Chief Justice Govind Mathur (L) and Justice Ramesh Sinha (R)
Chief Justice Govind Mathur (L) and Justice Ramesh Sinha (R)
Litigation News

"Nothing but unwarranted interference in privacy", Allahabad HC orders removal of banners displaying anti-CAA riots accused [READ ORDER]

"This fundamental right provides lungs to the edifice of our entire constitutional system. A slightest injury to it is impermissible", the Court said.

Meera Emmanuel

The Allahabad High Court on Monday ordered the Uttar Pradesh Government to take down posters that had displayed images of persons accused of having destroyed public property during Anti-CAA protests, terming the same as a violation of Article 21.

The Court passed the ruling after finding that,

"In entirety, we are having no doubt that the action of the State which is subject matter of this public interest litigation is nothing but an unwarranted interference in privacy of people. The same hence, is in violation of Article 21 of the Constitution of India."
Allahabad High Court

The Bench of Chief Justice Govind Mathur and Justice Ramesh Sinha had taken up the matter suo motu on Sunday morning.

The banners in question had displayed pictures of accused who had allegedly caused damage to public property during the anti-CAA-NRC protests that took place on December 19, 2019.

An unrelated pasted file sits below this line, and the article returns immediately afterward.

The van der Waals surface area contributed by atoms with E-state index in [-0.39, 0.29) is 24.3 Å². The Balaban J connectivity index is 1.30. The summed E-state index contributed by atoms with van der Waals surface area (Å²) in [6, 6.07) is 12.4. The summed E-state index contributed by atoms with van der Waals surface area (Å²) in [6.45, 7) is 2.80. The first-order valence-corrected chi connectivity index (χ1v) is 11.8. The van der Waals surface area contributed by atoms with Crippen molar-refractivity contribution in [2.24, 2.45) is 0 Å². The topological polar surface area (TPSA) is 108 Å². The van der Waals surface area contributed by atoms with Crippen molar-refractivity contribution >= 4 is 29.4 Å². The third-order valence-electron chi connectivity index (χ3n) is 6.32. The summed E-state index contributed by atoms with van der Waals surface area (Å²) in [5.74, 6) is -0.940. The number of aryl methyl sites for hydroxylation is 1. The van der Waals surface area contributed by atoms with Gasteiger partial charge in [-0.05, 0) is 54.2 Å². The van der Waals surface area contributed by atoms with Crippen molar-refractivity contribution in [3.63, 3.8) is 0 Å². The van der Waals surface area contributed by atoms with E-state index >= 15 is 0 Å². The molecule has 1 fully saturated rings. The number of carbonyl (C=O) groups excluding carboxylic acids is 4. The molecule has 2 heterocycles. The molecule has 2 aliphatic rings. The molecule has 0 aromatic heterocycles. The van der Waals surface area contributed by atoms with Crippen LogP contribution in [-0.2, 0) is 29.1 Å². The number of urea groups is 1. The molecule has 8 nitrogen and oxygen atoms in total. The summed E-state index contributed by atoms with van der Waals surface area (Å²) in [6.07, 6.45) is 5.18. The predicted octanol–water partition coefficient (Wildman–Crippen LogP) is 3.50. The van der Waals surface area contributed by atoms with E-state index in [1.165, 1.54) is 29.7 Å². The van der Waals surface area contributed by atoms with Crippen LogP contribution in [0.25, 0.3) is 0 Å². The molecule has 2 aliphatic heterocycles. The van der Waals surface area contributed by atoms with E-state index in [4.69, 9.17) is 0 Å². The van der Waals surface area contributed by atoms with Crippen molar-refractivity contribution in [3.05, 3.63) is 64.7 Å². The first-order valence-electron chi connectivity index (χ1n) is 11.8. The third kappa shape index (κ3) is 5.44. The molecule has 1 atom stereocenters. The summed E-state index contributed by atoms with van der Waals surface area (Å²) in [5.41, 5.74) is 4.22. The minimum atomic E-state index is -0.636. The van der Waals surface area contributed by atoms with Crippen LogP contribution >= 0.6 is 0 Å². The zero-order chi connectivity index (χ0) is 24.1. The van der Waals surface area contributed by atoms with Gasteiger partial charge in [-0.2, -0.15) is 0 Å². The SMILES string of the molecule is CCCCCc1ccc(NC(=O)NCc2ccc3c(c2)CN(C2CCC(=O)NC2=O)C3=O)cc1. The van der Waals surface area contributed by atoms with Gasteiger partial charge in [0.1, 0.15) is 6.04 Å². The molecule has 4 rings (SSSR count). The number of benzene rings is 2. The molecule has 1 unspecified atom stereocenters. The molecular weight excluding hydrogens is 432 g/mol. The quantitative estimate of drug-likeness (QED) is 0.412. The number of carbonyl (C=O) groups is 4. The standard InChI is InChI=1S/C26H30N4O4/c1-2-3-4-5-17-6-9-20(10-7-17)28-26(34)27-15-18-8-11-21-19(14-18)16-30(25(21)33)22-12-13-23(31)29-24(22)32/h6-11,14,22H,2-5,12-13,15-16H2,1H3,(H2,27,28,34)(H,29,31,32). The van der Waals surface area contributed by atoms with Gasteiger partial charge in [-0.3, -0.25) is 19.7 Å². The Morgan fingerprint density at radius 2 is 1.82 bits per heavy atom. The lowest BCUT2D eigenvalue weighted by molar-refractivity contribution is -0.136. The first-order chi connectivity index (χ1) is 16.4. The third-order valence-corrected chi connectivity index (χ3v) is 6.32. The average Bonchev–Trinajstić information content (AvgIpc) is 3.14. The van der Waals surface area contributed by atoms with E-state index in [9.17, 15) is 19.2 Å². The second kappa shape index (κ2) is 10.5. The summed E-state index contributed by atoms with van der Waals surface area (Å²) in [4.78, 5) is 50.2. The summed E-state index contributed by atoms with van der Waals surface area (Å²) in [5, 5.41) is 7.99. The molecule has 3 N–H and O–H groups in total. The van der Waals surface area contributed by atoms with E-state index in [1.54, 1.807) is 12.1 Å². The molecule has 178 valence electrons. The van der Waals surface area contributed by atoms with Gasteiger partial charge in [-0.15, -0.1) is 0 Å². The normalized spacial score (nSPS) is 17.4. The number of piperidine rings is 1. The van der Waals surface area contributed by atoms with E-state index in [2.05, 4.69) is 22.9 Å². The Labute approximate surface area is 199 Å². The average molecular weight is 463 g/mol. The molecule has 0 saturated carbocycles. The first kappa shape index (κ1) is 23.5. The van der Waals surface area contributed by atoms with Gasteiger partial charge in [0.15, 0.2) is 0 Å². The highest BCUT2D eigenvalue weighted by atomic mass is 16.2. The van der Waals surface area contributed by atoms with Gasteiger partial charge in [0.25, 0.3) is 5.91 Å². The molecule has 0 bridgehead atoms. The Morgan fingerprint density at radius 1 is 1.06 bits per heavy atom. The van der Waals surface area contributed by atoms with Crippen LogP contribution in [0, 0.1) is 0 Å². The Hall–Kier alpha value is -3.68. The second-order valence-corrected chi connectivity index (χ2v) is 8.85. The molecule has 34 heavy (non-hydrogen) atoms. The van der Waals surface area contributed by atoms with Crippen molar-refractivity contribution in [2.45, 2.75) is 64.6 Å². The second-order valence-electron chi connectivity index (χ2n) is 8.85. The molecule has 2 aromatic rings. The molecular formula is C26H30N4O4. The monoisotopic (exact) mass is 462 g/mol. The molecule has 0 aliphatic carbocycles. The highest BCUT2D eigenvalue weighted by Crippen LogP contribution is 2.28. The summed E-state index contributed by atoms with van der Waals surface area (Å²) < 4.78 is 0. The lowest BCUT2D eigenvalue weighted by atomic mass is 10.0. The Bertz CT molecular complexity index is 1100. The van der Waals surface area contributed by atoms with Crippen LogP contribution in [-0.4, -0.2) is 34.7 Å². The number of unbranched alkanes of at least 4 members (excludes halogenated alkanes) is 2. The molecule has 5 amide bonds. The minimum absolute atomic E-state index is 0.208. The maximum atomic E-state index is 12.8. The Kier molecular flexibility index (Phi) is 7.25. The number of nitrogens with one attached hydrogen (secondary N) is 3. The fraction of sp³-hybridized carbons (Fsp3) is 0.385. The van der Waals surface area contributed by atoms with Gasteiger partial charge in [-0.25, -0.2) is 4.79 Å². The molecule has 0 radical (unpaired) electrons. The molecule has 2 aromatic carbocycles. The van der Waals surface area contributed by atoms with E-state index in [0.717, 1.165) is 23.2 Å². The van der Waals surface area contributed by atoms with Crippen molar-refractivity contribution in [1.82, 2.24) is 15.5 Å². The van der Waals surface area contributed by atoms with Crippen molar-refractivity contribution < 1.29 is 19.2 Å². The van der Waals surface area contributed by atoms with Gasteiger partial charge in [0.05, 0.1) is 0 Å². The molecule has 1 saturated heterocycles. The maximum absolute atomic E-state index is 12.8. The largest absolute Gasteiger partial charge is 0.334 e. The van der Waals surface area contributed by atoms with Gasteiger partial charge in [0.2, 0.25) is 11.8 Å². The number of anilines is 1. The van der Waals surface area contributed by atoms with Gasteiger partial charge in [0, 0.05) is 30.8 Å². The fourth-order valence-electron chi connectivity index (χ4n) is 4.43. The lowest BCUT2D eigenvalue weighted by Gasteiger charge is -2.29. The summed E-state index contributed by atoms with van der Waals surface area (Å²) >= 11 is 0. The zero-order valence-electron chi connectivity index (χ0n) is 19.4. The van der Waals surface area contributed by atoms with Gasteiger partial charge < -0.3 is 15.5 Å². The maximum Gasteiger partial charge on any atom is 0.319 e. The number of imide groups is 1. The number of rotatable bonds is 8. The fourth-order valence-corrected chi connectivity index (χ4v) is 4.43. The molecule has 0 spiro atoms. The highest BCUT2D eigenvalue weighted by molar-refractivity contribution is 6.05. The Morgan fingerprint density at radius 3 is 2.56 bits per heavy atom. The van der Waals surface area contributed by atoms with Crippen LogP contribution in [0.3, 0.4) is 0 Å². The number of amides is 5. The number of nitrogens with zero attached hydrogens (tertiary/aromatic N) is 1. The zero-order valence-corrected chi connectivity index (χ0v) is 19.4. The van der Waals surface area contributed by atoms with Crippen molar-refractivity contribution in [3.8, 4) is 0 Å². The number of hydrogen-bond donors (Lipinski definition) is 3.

Personal details of over 50 accused, mentioning that they are "Joint and Severally" liable to pay Rs. 64,37,637/- to the government were thereby exhibited.

After reserving its judgment on Sunday evening, the Court today found the same to be violative of the fundamental right to privacy under Article 21 of the Constitution. The Bench emphasised that,

"This fundamental right provides lungs to the edifice of our entire constitutional system. A slightest injury to it is impermissible as that may be fatal for our values designed and depicted in the preamble of the constitution."

Allahabad High Court

The Court also pointed out that there are limits to when the State can take a picture of accused persons in criminal cases. Importantly, the Court noted that even in such a scenario, the same is not open to publication. As noted in the order passed today,

"There are certain provisions empowering the investigating agencies or other Executives to take picture of accused for the purpose of their identification and record but that too is not open for publication. The only time these photographs be published is to have assistance in the apprehension of a fugitive from justice."

The Court proceeded to detail how the state Government's action in this case did not satisfy the tests laid down in the Supreme Court's KS Puttaswamy case concerning in which cases an individual's privacy can be overridden in larger public interest. In this regard, the Court pointed out that,

"The accused persons are the accused from whom some compensation is to be recovered and in no manner they are fugitive. Learned Advocate General also failed to satisfy us as to why placement of the banners is necessary for a democratic society for a legitimate aim."